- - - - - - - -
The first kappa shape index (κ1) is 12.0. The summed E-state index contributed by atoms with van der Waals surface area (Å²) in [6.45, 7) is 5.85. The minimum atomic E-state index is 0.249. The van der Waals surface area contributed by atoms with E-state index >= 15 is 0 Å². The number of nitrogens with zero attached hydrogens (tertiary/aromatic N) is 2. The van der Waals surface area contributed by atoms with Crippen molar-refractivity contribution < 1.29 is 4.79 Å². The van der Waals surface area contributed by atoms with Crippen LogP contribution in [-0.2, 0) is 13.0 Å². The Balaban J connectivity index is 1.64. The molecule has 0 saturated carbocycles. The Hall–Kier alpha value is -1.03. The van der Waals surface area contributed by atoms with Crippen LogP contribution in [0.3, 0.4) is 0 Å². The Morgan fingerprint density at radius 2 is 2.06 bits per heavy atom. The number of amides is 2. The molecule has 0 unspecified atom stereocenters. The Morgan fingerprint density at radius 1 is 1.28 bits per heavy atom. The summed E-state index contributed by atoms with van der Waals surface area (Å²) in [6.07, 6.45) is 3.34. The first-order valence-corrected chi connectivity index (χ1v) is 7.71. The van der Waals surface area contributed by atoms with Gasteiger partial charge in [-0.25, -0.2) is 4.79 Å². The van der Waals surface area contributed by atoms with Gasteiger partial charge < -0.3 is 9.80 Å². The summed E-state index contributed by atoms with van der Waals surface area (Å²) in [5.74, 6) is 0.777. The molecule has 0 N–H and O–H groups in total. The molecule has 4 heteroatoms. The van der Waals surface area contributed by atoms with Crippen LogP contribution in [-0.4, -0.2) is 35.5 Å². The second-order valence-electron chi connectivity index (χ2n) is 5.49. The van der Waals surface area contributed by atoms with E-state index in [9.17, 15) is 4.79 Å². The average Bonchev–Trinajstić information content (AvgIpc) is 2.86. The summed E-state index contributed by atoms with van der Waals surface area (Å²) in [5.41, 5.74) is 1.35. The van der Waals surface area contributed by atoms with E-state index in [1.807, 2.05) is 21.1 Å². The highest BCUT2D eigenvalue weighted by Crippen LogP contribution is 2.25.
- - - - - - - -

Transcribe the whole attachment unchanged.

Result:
The first kappa shape index (κ1) is 12.0. The summed E-state index contributed by atoms with van der Waals surface area (Å²) in [6.45, 7) is 5.85. The minimum atomic E-state index is 0.249. The van der Waals surface area contributed by atoms with E-state index >= 15 is 0 Å². The number of nitrogens with zero attached hydrogens (tertiary/aromatic N) is 2. The van der Waals surface area contributed by atoms with Crippen molar-refractivity contribution < 1.29 is 4.79 Å². The van der Waals surface area contributed by atoms with Crippen LogP contribution in [-0.2, 0) is 13.0 Å². The Balaban J connectivity index is 1.64. The molecule has 0 saturated carbocycles. The Hall–Kier alpha value is -1.03. The van der Waals surface area contributed by atoms with Crippen LogP contribution in [0.3, 0.4) is 0 Å². The Morgan fingerprint density at radius 2 is 2.06 bits per heavy atom. The number of amides is 2. The molecule has 0 unspecified atom stereocenters. The Morgan fingerprint density at radius 1 is 1.28 bits per heavy atom. The summed E-state index contributed by atoms with van der Waals surface area (Å²) in [6.07, 6.45) is 3.34. The first-order valence-corrected chi connectivity index (χ1v) is 7.71. The van der Waals surface area contributed by atoms with Gasteiger partial charge in [-0.25, -0.2) is 4.79 Å². The van der Waals surface area contributed by atoms with Gasteiger partial charge < -0.3 is 9.80 Å². The summed E-state index contributed by atoms with van der Waals surface area (Å²) in [5.74, 6) is 0.777. The molecule has 0 N–H and O–H groups in total. The molecule has 4 heteroatoms. The van der Waals surface area contributed by atoms with Crippen LogP contribution in [-0.4, -0.2) is 35.5 Å². The second-order valence-electron chi connectivity index (χ2n) is 5.49. The van der Waals surface area contributed by atoms with E-state index in [9.17, 15) is 4.79 Å². The average Bonchev–Trinajstić information content (AvgIpc) is 2.86. The summed E-state index contributed by atoms with van der Waals surface area (Å²) in [5.41, 5.74) is 1.35. The van der Waals surface area contributed by atoms with E-state index in [1.807, 2.05) is 21.1 Å². The highest BCUT2D eigenvalue weighted by Crippen LogP contribution is 2.25.